(Watch video of Rossy's debut flight over the Alps in May 2008.)
Fly Like a Bird
Like many other aviation enthusiasts before him, Rossy—also known as Fusion Man—wanted to find a way for people to get as close as possible to flying like birds.
He started working on the project about 15 years ago, building prototypes in his garage. He first created an inflatable wing that enabled him to glide, but Rossy was really after powered flight.
With the help of JetCat and Swiss firm ACT Composites, Rossy built a prototype and began improving upon his jet-wing design.
A few weeks ago he carried out his longest flight yet, covering 22 miles (35 kilometers) in 12 minutes, but Friday's scheduled event will be the first time he will try to cross a major body of water.
The 49-year-old Swiss pilot will be following the route taken by French inventor Louis Blériot 99 years ago, when he became the first person to fly an airplane across the English Channel.
How the Jet Wing Is Made
In the version of the craft Rossy will use for the Channel crossing, the wing's jet engines are linked by digital processing equipment.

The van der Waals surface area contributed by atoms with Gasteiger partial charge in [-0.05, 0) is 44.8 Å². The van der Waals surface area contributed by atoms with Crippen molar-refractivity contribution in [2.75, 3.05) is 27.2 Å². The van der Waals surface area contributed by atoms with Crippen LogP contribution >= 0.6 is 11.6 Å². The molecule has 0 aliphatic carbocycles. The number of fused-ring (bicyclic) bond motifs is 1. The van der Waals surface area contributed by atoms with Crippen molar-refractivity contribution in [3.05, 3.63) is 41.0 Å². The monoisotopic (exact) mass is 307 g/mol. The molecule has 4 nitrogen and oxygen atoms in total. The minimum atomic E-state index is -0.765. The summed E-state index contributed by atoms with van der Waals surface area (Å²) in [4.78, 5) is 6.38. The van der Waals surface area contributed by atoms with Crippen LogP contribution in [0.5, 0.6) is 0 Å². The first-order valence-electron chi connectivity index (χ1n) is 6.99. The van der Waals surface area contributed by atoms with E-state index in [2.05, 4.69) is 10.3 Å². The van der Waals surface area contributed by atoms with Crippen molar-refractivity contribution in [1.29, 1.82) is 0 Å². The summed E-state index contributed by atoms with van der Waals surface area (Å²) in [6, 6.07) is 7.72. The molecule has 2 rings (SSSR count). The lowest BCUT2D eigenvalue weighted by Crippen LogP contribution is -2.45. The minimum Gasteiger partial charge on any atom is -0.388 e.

"If one engine fails, the digital signal ensures that its opposite pair is shut down in half a millisecond," JetCat's Zipperer said.
"Otherwise his wing would go into a flat spin."
At 5 inches (13 centimeters) across, Jet Man's turbines are much smaller than conventional jet engines, although the mini-turbines use the same type of fuel.
"We use very fast motors and have developed special parts to ensure that the jet fuel is vaporized and burned completely," Zipperer said.
The craft is constructed from three main materials: carbon fiber to provide a lightweight but strong wing, glass fiber to mold it into an aerodynamic shape, and Kevlar to protect Rossy, should an engine explode.
"The turbines run at a very high revolution per minute. If there was a fracture, there is a danger that metal parts would leave the engine and hit Rossy," Zipperer said.
"The Kevlar encases the engines and acts like a bulletproof vest."
In flight, Rossy uses his shoulders, head, and arms to steer the wing.
To land, he has to deploy a series of parachutes while at a height of at least 1,800 feet (550 meters).
The first parachute is a small one that reduces Jet Man's speed. The next is a large one that stops him from going forward and enables him and his wing to float safely to the ground. This dual parachute system prevents a sudden halt.
"On one of the previous prototypes, Rossy used only one parachute," Alain Ray of ACT Composites said. "Afterward he said, Never again."
SOURCES AND RELATED WEB SITES